In a market…
…that promises decent…
…long-term growth, …
… we are able to…
…bank on infinity.
In such a market, the concept of cost-free-ness proves successful …
… in that it is able to generate multibagger outcomes, …
… over the very long-term.
In such a market, the power of compounding makes itself felt in its full glory.
Also, in such a market, fear goes out the window for the clued-in player, since one is able to…
…bank on infinity.
We are fortunate to be playing in one such market.
Yes, one such market is our very own.
Having said that, India has idiosyncrasies, as does every market, and the Indian angle on these is definitely unique.
The main one is that we’re an emotional lot.
That is automatically then reflected in our market too.
Meaning, in normal English, that there will abound huge entry opportunities, and huge exit opportunities, on a regular basis.
And that, if I may underline, is worth Gold for us in the pursuit of cost-free-ness.
In other words, we will be able to create cost-free-ness year upon year, month upon month, and, at times, like now…
…week upon week.
Is that not…
Once cost-free-ness is created, we transfer it out of sight, and, banking on infinity, we can just sheer forget about it, focusing our attention on the next round of cost-free-ness-creation.
We can do that because we are in the right type of market for this particular model.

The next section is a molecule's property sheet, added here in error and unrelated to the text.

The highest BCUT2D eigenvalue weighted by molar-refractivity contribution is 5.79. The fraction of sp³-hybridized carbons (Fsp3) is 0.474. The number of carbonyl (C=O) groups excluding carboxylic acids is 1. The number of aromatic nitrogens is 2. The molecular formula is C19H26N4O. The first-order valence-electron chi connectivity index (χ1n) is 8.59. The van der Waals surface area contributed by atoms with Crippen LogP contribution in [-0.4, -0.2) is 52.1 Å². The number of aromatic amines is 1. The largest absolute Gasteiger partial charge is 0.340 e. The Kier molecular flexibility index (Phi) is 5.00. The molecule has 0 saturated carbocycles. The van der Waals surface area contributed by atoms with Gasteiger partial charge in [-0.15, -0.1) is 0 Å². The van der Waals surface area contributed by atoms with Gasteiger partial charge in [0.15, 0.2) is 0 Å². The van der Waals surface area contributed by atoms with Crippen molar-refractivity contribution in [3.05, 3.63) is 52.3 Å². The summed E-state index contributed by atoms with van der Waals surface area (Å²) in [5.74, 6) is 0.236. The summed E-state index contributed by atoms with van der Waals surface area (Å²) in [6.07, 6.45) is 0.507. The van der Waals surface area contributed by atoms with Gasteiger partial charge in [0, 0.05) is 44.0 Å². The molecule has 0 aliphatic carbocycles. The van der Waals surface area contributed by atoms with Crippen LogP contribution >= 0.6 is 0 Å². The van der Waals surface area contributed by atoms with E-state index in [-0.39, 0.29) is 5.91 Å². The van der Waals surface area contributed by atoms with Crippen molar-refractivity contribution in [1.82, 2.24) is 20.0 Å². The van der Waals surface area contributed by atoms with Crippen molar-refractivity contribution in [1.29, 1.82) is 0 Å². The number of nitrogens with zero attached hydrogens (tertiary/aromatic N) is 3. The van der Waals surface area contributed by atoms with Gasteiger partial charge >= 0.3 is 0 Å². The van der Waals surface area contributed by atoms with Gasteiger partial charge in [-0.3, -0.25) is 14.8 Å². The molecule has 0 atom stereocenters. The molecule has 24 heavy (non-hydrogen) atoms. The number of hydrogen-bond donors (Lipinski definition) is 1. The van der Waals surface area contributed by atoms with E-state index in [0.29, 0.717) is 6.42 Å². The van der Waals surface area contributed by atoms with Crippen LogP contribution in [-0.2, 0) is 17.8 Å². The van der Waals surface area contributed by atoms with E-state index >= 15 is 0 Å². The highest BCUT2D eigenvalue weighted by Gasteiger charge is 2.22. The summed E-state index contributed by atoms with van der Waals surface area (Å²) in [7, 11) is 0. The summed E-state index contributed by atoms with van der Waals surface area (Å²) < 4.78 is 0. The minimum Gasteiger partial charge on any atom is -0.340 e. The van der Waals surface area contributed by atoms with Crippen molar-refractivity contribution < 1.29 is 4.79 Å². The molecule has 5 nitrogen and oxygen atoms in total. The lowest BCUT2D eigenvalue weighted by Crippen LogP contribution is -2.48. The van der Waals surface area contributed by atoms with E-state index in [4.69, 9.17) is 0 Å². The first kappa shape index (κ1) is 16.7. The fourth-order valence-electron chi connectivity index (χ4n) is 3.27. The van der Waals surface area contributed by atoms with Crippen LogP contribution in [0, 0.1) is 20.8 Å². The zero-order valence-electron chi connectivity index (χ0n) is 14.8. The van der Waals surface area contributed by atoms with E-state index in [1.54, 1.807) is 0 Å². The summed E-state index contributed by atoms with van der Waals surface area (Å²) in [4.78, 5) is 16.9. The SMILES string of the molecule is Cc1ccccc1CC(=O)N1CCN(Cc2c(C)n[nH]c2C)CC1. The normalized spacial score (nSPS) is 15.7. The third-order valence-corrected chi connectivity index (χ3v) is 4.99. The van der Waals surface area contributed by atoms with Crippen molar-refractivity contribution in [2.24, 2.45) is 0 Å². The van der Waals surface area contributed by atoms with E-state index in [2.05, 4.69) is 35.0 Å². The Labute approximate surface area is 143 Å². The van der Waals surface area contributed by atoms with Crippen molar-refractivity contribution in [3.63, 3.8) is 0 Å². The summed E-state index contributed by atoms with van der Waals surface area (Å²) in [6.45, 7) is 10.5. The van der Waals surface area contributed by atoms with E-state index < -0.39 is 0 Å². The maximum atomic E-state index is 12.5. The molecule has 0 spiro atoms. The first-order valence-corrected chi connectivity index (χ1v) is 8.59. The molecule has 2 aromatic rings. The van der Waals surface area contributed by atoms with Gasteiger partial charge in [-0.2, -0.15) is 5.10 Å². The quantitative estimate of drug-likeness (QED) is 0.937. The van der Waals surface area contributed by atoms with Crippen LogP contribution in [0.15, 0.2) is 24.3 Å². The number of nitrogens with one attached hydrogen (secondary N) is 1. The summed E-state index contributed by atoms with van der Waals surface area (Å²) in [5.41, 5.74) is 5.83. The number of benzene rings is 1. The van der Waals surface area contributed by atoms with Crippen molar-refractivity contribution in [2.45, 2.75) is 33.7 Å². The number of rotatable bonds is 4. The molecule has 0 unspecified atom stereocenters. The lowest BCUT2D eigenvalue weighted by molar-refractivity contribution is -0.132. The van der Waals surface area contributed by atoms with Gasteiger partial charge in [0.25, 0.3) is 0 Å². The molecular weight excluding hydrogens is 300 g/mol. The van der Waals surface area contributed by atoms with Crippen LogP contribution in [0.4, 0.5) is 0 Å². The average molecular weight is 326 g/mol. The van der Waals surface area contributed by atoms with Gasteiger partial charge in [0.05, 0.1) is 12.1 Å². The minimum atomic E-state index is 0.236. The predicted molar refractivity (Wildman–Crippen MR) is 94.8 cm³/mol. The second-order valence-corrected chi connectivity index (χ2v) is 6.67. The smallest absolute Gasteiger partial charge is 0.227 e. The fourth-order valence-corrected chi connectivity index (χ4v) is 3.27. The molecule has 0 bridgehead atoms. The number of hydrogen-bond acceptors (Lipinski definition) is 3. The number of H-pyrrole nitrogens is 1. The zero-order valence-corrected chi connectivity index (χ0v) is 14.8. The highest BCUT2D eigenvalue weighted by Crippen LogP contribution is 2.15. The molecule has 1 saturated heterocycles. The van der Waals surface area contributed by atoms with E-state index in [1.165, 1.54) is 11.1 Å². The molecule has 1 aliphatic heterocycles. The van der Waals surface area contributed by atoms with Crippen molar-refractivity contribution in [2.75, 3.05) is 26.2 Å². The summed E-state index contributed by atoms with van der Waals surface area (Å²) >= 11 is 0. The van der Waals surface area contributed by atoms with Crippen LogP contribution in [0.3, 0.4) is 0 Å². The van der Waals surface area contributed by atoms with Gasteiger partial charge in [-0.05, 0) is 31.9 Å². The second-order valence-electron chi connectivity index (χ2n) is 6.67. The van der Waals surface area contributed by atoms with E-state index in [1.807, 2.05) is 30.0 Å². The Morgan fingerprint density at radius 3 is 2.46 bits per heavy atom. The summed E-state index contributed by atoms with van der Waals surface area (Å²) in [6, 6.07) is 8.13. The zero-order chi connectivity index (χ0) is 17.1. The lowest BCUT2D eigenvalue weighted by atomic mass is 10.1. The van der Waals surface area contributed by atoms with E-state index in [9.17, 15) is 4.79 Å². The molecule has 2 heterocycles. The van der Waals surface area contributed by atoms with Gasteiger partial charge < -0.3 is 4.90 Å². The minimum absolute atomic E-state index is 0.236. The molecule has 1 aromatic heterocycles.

In fact, this model has been conceptualised for exactly…
Maybe someone has done it before me. Perhaps a lot of people. More successful. Big players. Famous. And that’s huge. I’m happy for them.
However, that’s not the point.
We’re not in this for the glory of who got there first.
We’re in this for generating long-term wealth by using the concept to the hilt, because it’s working, and promises to do so till into the far-foreseeable future.
Before I sign off for now, there’s one more thing to remember.
When we bank on infinity, we most hold before our eyes, that the translation of long-term growth into long-term wealth…
…is not linear.
Growth is perceived in spurts of optimism spilling into over-optimism, and these become our exit opportunities, where we exit with our principals, and are left with stacks of cost-free-ness.
During spurts of pessimism, spilling into sheer depression, prices dip low enough, such that we, once again, get representable entries.
It’s a neat little cycle that has been playing out since markets started.
In our own market, this cycle allows us to generate cost-free-ness, again and again, while banking on infinity.